- Investing in Ferrari is investing in sentiment. As long as there’s a kid dreaming of owning one, you’ll make money.
- The trouble is that such dreams are usually crushed in recessions.
- For investment returns, it’s much better for your financial professional to be driving a minivan. If he drives a Ferrari, find somebody else to manage your finances.
For the rational human being, it’s difficult to understand the concept of luxury as the utility of such things is questionable. What’s even more difficult to understand is how investing in luxury can be logical or ever profitable, but this is exactly what investors in Ferrari N.V. (NYSE: RACE) have achieved.
Ferrari went public in October 2015 as a spin-off from Fiat-Chrysler (NYSE: FCAU) at $52 per share. The stock reached $60 on the first trading day only to drop to close to $30 in the February 2016 market selloff. A 50% drop makes sense to me as the book value of the stock is only $1.74.
Figure 1: Ferrari’s stock since the IPO. Source: Yahoo Finance.
But as the market likes to invest in hopes of incredible future earnings alongside strong sentiment related to a brand, Ferrari’s stock recovered and is now trading close to all-time highs at $71.20 per share. Apart from the luxurious price to book value of 50, the price earnings ratio is also luxurious at 31.4 which makes the bull run irrational but we must never underestimate investors’ sentiment. Those who have invested in Ferrari at these valuations expect demand from China to continue to grow and hope lower taxes in the U.S. will further increase demand. On top of that, these investors tend to see the biggest value in the brand.
The power of the brand and the vibe around it is perfectly explained by Ferrari’s CEO Sergio Marchionne:
“We have to make sure the demand is there, and we always have to supply less than the demand.”
Ferrari has typically had a production quota of 7,000, but now the target is going up to 9,000 and beyond in order to grow and increase profits. On one hand, investors invest for the power of the brand based on exclusivity, while on the other they expect higher earnings from more sales which will eventually destroy exclusivity.
It’s futile to do a fundamental analysis on Ferrari’s stock, but the vibe around it is a great indicator of market bullishness and how rationality doesn’t really help. The only rationale behind investing in Ferrari is that the global economy and demand for such cars is expected to grow while the company manages to maintain operational efficiency in order to keep earnings high. This is very similar to what every investor investing in this market expects. With Ferrari, it’s just leveraged.
What investors forget is that in 2009, luxury sport car sales dropped by a stunning 35%. Ferrari’s sales dropped only 6% but this isn’t an indication of future recession performance as we are really discussing minuscule numbers here.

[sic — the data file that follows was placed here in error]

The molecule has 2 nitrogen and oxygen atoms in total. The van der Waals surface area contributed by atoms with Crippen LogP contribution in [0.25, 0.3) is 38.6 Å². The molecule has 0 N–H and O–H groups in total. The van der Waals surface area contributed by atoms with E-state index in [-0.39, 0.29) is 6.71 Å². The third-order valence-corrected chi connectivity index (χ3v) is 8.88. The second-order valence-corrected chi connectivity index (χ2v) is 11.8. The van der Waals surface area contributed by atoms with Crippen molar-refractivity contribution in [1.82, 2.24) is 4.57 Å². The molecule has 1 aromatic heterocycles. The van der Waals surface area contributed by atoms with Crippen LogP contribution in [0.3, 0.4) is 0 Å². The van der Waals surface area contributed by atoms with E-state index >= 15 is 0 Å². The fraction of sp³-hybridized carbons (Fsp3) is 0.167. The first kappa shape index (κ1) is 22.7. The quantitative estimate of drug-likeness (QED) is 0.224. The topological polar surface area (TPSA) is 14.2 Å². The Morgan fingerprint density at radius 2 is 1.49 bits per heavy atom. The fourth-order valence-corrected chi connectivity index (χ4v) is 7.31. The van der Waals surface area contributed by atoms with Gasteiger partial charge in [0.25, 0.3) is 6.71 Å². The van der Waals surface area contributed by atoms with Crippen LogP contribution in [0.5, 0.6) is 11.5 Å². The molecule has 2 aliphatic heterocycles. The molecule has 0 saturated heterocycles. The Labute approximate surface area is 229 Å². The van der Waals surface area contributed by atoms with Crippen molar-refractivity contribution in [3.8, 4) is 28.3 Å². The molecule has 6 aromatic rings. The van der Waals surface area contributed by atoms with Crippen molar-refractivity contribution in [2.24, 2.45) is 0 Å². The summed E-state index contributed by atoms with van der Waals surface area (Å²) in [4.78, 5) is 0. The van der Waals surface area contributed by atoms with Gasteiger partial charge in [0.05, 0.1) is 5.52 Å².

Things That We Can Learn From This
The beautiful thing about investing is that you aren’t forced to invest in companies like Ferrari. If Ferrari goes form $71 to $500, it’ll be great for those who invested but as we discussed on Monday, investors should focus on absolute and not relative performance.
Luxurious bull markets are another indication of how markets are detached from fundamentals. This could be a structural trend but then again, nobody is forcing you to follow trends as there are a few bargains around the world still available.
Perhaps the most important thing when discussing Ferraris and investments is the importance of knowing what kind of car your fund manager is driving.
A scientific research paper by academics Yan Lu, Sugata Ray, and Melvyn Teo showed that hedge fund managers who own powerful sports cars take on more investment risk while managers who own practical and unexciting cars take on less investment risk. The incremental risk taking doesn’t lead to higher investment returns and confirms my theory that low risk brings high returns and not the other way around. Additionally, performance car owners are more likely to terminate their funds, engage in fraudulent behavior, load up on non-index and lottery-like stocks, and succumb to overconfidence.
With that in mind, find out what kind of car your financial professional is driving. For full disclosure, yours truly drives a very practical family car. To be specific, a Hyundai as it gets the lowest loss on investment and gets me from point A to point B. In my mind, I expect to continue making more than 25% per year and therefore an expensive car purchase would add high opportunity costs to the fast depreciation cars already enjoy.